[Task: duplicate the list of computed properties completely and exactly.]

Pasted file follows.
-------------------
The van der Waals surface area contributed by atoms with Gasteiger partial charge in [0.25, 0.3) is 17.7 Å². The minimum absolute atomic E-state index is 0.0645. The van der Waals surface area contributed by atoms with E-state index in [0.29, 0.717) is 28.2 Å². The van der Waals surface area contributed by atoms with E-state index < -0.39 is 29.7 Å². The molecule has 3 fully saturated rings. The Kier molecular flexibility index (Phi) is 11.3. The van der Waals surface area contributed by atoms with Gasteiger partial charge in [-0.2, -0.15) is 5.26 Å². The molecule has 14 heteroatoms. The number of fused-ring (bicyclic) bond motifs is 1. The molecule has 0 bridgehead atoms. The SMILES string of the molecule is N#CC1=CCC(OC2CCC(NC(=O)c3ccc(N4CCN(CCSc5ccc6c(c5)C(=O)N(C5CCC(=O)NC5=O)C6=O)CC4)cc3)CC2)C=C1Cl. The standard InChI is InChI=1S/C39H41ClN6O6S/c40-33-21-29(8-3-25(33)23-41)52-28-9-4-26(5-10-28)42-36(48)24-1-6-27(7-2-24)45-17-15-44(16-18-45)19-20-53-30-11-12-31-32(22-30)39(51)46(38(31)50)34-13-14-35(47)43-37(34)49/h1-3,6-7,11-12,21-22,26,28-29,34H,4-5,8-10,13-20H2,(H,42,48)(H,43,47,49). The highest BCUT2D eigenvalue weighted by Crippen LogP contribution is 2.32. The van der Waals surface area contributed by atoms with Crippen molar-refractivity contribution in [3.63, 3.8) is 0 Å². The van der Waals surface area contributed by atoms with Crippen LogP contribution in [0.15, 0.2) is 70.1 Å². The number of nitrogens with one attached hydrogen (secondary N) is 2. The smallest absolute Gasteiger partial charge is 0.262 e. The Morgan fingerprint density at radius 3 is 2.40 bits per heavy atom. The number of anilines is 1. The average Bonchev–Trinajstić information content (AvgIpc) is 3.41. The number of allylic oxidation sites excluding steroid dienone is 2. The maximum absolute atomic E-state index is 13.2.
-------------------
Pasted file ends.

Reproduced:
The van der Waals surface area contributed by atoms with Gasteiger partial charge in [0.25, 0.3) is 17.7 Å². The minimum absolute atomic E-state index is 0.0645. The van der Waals surface area contributed by atoms with E-state index in [0.29, 0.717) is 28.2 Å². The van der Waals surface area contributed by atoms with E-state index < -0.39 is 29.7 Å². The molecule has 3 fully saturated rings. The Kier molecular flexibility index (Phi) is 11.3. The van der Waals surface area contributed by atoms with Gasteiger partial charge in [-0.2, -0.15) is 5.26 Å². The molecule has 14 heteroatoms. The number of fused-ring (bicyclic) bond motifs is 1. The molecule has 0 bridgehead atoms. The SMILES string of the molecule is N#CC1=CCC(OC2CCC(NC(=O)c3ccc(N4CCN(CCSc5ccc6c(c5)C(=O)N(C5CCC(=O)NC5=O)C6=O)CC4)cc3)CC2)C=C1Cl. The standard InChI is InChI=1S/C39H41ClN6O6S/c40-33-21-29(8-3-25(33)23-41)52-28-9-4-26(5-10-28)42-36(48)24-1-6-27(7-2-24)45-17-15-44(16-18-45)19-20-53-30-11-12-31-32(22-30)39(51)46(38(31)50)34-13-14-35(47)43-37(34)49/h1-3,6-7,11-12,21-22,26,28-29,34H,4-5,8-10,13-20H2,(H,42,48)(H,43,47,49). The highest BCUT2D eigenvalue weighted by Crippen LogP contribution is 2.32. The van der Waals surface area contributed by atoms with Crippen molar-refractivity contribution in [3.63, 3.8) is 0 Å². The van der Waals surface area contributed by atoms with Crippen LogP contribution in [0.15, 0.2) is 70.1 Å². The number of nitrogens with one attached hydrogen (secondary N) is 2. The smallest absolute Gasteiger partial charge is 0.262 e. The Morgan fingerprint density at radius 3 is 2.40 bits per heavy atom. The number of anilines is 1. The average Bonchev–Trinajstić information content (AvgIpc) is 3.41. The number of allylic oxidation sites excluding steroid dienone is 2. The maximum absolute atomic E-state index is 13.2.